Scripture and the Liturgy

Waiting on the Lord: First Sunday of Advent

The final month of the liturgical year was spent reflecting on the Last Things, culminating in the Feast of Christ the King last week, when we pondered the Final Judgment, the separation of the “sheep” and the “goats.”

There is actually a fairly smooth transition from the end of the liturgical year to its beginning, because the first week of Advent is spent meditating not on the First Coming of Christ, but on his Second. By next week, the perspective will shift, and the liturgy will anticipate the coming celebration of the incarnation.

In any event, although it is a new liturgical year this week, the end-times focus of previous weeks continues.

Reading 1 Is 63:16b-17, 19b; 64:2-7

You, LORD, are our father,
our redeemer you are named forever.
Why do you let us wander, O LORD, from your ways,
and harden our hearts so that we fear you not?
Return for the sake of your servants,
the tribes of your heritage.
Oh, that you would rend the heavens and come down,
with the mountains quaking before you,
while you wrought awesome deeds we could not hope for,
such as they had not heard of from of old.
No ear has ever heard, no eye ever seen, any God but you
doing such deeds for those who wait for him.
Would that you might meet us doing right,
that we were mindful of you in our ways!
Behold, you are angry, and we are sinful;
all of us have become like unclean people,
all our good deeds are like polluted rags;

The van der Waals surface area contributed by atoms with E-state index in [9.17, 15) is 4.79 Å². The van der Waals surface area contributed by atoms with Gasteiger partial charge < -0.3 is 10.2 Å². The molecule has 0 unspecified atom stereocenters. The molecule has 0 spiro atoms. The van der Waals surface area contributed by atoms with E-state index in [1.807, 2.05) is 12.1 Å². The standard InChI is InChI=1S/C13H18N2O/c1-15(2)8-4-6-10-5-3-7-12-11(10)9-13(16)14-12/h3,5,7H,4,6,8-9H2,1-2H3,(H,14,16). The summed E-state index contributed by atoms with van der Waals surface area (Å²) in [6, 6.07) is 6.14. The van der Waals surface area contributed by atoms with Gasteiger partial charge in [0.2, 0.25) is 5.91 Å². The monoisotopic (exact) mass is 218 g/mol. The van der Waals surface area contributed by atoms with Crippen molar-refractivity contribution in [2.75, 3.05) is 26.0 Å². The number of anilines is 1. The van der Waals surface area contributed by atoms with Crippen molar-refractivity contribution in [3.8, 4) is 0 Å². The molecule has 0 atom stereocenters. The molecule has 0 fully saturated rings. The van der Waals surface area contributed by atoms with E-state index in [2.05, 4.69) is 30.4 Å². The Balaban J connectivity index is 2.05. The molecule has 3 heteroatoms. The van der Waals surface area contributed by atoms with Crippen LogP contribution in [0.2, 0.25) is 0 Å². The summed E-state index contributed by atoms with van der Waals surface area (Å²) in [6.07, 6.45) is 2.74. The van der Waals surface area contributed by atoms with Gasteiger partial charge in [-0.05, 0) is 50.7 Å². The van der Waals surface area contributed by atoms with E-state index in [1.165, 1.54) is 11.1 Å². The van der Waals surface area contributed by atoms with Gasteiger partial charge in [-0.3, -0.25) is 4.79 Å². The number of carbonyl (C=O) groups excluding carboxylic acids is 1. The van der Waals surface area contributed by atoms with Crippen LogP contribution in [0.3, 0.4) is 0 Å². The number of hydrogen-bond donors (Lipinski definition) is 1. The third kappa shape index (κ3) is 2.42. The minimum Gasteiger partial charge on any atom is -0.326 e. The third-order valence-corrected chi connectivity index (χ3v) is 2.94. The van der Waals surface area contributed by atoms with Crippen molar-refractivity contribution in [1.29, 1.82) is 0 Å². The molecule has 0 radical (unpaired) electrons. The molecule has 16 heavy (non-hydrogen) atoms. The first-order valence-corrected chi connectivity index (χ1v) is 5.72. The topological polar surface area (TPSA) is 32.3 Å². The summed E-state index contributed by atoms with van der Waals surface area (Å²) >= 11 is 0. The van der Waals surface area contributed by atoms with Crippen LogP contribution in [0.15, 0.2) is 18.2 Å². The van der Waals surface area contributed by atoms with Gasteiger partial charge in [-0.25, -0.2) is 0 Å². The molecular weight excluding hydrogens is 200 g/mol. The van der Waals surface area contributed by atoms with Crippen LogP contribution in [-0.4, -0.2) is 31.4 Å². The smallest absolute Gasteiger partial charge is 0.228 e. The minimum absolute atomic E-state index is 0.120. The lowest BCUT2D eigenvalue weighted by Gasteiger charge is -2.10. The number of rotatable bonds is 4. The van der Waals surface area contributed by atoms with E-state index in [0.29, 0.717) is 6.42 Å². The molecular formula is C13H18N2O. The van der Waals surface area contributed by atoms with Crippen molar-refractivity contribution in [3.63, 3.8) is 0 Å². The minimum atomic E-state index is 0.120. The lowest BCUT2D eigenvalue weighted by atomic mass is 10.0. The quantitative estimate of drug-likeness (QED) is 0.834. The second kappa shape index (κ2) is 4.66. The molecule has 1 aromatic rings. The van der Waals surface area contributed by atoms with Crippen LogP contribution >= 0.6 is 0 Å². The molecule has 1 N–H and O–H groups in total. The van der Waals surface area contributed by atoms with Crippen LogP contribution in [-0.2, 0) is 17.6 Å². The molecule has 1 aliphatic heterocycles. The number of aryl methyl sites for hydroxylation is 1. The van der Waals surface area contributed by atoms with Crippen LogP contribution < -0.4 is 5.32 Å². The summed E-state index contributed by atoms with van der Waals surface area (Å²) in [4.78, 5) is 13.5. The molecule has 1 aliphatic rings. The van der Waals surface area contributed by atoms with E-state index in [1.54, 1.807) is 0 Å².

we have all withered like leaves,
and our guilt carries us away like the wind.
There is none who calls upon your name,
who rouses himself to cling to you;
for you have hidden your face from us
and have delivered us up to our guilt.
Yet, O LORD, you are our father;
we are the clay and you the potter:
we are all the work of your hands.

In the First Reading, the Church hears the Prophet Isaiah calling for God to come to earth in judgment.  Once again, the liturgy presents excerpts, and it is helpful to read all of Isaiah 63-64 to get the context.  One of the themes that emerges is the call for a New Exodus. The skipped verses in Isaiah 63 make explicit reference to Moses, the flight from Egypt, and the mighty miracles God wrought at that time.  The call of the prophet included in our liturgical reading—“Oh that you would rend the heavens and come down, the mountains quaking before you””—is an allusion to the Sinai theophany, God’s revelation of himself at the holy mountain (Exodus 19). The prophet is likening the condition of God’s people to the situation in Egypt so long ago: once again, the people are oppressed by foreigners who despise them and in need of divine intervention to be restored to freedom and proper worship. At the same time, however, the prophet realizes God’s people themselves are stained with sin.  Although he wants God to establish justice, he fears that God’s justice may lead to the condemnation of many among God’s own people.